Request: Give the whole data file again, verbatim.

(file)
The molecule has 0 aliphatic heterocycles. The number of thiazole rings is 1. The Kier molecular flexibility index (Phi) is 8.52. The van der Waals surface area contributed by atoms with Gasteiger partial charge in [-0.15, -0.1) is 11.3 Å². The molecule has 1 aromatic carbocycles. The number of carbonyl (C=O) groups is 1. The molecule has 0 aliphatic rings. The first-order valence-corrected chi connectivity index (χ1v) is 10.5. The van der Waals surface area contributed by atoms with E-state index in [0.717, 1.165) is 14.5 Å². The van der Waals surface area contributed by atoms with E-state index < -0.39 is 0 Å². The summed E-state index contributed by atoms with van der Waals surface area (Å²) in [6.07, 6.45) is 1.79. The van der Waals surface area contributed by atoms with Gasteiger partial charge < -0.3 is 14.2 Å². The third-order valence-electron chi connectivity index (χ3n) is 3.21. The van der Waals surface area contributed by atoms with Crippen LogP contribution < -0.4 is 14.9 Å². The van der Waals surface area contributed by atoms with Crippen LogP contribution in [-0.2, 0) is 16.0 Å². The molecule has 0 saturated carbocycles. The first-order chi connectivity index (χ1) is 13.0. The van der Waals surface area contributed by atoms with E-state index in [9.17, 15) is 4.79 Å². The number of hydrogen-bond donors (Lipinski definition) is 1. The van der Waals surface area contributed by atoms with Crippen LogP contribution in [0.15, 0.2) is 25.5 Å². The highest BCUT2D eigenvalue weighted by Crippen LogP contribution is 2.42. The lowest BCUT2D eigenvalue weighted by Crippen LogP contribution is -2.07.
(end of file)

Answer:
The molecule has 0 aliphatic heterocycles. The number of thiazole rings is 1. The Kier molecular flexibility index (Phi) is 8.52. The van der Waals surface area contributed by atoms with Gasteiger partial charge in [-0.15, -0.1) is 11.3 Å². The molecule has 1 aromatic carbocycles. The number of carbonyl (C=O) groups is 1. The molecule has 0 aliphatic rings. The first-order valence-corrected chi connectivity index (χ1v) is 10.5. The van der Waals surface area contributed by atoms with E-state index in [0.717, 1.165) is 14.5 Å². The van der Waals surface area contributed by atoms with E-state index < -0.39 is 0 Å². The summed E-state index contributed by atoms with van der Waals surface area (Å²) in [6.07, 6.45) is 1.79. The van der Waals surface area contributed by atoms with Gasteiger partial charge < -0.3 is 14.2 Å². The third-order valence-electron chi connectivity index (χ3n) is 3.21. The van der Waals surface area contributed by atoms with Crippen LogP contribution < -0.4 is 14.9 Å². The van der Waals surface area contributed by atoms with Crippen LogP contribution in [-0.2, 0) is 16.0 Å². The molecule has 0 saturated carbocycles. The first-order chi connectivity index (χ1) is 13.0. The van der Waals surface area contributed by atoms with E-state index in [9.17, 15) is 4.79 Å². The number of hydrogen-bond donors (Lipinski definition) is 1. The van der Waals surface area contributed by atoms with Crippen LogP contribution in [0.15, 0.2) is 25.5 Å². The highest BCUT2D eigenvalue weighted by Crippen LogP contribution is 2.42. The lowest BCUT2D eigenvalue weighted by Crippen LogP contribution is -2.07.